There's Shakespeare, and then there's Tom Stoppard.

Swine Palace Artistic Director George Judy believes Stoppard commands contemporary language as well as Shakespeare did in the 16th and 17th centuries.

Stoppard's 1966 tragicomedy, "Rosencrantz and Guildenstern Are Dead," is considered a timeless classic. But his 1993 drama, "Arcadia," has been called a masterpiece.

"It's considered to be the greatest play of the 20th century," Judy says. "It's thought to be Stoppard's finest."

Swine Place is bringing Stoppard's finest to the stage, opening Feb. 16 in LSU's Claude L. Shaver Theatre. Pay-what-you-can and preview performances are Feb. 14-15.

"Arcadia" takes place in two completely different time periods in Sidley Park, a 19th-century English country house in Derbyshire.

One story plays out between 1809 and 1812, while the other simultaneously takes place in present day.

In the 19th century, there's precocious teenager Thomasina Coverly, the daughter of the house, who's developing ideas about mathematics, nature and physics well ahead of her time. Her tutor is Septimus Hodge, a friend of Lord Byron.

Meanwhile, in the present, writer Hannah Jarvis and literature professor Bernard Nightingale investigate a mysterious chapter in the life of Byron. They are joined by Valentine Coverly, a post-graduate student in mathematical biology, who helps them uncover the events in Thomasina's time.

"Everything happens around a large table," says Judy, who is directing. "Both sets of characters gather around it, and in the end, their worlds converge. The play explores three major themes: time, nature and space."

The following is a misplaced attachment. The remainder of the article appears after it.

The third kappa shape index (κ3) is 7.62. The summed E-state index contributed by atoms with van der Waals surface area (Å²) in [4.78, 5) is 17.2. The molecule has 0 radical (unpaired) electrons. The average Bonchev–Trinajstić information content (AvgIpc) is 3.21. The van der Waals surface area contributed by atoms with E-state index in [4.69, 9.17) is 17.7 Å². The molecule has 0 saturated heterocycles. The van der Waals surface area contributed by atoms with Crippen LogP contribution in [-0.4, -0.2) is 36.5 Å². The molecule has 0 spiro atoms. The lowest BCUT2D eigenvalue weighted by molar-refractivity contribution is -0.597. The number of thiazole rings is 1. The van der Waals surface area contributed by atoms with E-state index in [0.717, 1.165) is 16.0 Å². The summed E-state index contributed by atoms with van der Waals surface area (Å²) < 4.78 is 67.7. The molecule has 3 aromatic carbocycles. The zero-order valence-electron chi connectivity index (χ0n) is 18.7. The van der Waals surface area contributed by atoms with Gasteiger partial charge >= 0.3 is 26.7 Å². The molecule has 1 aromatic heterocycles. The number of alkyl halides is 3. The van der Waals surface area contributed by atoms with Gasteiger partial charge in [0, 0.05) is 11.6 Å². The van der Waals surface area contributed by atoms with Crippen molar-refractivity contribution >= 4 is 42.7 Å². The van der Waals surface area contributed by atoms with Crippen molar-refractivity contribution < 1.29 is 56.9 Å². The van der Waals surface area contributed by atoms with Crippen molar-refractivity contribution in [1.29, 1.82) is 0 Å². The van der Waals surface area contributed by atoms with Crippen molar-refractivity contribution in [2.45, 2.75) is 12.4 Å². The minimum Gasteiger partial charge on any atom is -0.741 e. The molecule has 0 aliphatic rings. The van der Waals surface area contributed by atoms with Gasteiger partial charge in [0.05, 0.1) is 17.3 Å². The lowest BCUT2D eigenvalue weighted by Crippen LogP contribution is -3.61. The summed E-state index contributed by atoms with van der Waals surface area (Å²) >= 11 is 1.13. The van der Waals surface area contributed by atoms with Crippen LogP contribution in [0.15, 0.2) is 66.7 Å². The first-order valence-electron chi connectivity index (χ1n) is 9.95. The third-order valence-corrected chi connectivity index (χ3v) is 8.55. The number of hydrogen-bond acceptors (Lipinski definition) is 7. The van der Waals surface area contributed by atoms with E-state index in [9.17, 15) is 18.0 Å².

Judy believes this Stoppard play is perfect for a university setting because of its intersection of art and science.

"We're going to have a short science talk before each performance, where we've invited faculty members from the science departments on campus to speak," Judy says. "'Arcadia' is beautiful in how it deals with its many themes of finding order in the chaos."

Playing on opposite ends of the simultaneous stories are Glenn Aucoin as Septimus Hodge, who is the tutor and friend of Lord Byron, and Mike DiSalvo as modern day professor Bernard Nightengale.

Aucoin is a New Orleans-based professional actor, while DiSalvo, of New York, is midway through his first year in the LSU School of Theatre's Master of Fine Arts Program.

"Septimus was school friends with Lord Byron," Aucoin says. "He was competitive with Byron, and he found that he could easily win women. He's tutoring Thomasina, but he's also in love with her mother."

"He can be almost amoral," Aucoin says. "He has an existential philosophy, which isolates him. He gets what he wants and doesn't feel bad about it."

His modern-day counterpart, Nightingale, seeks something different.

"He's a Bryon scholar and a passionate blowhard," DiSalvo says. "He thinks he knows why Byron left England and disappeared for two years, and he wants to find proof because he's desperate to make a name for himself."

DiSalvo describes Nightingale as a guy others would find entertaining during the first two rounds at a bar.

"After that, you just want him to stop and go away," DiSalvo says, laughing.


A Swine Palace production

WHEN: 7:30 p.m. Feb. 16-18 and Feb. 20-25, Sunday matinees at 2 p.m. Pay-what-you-can Feb. 14; preview Feb. 15

WHERE: Claude L. Shaver Theatre, LSU Music and Dramatic Arts Building, Dalrymple Drive

TICKETS/INFO: $32; $22, seniors, faculty and staff; $17, students. (225) 578-3527 or Tickets also available at the door.

Follow Robin Miller on Twitter, @rmillerbr.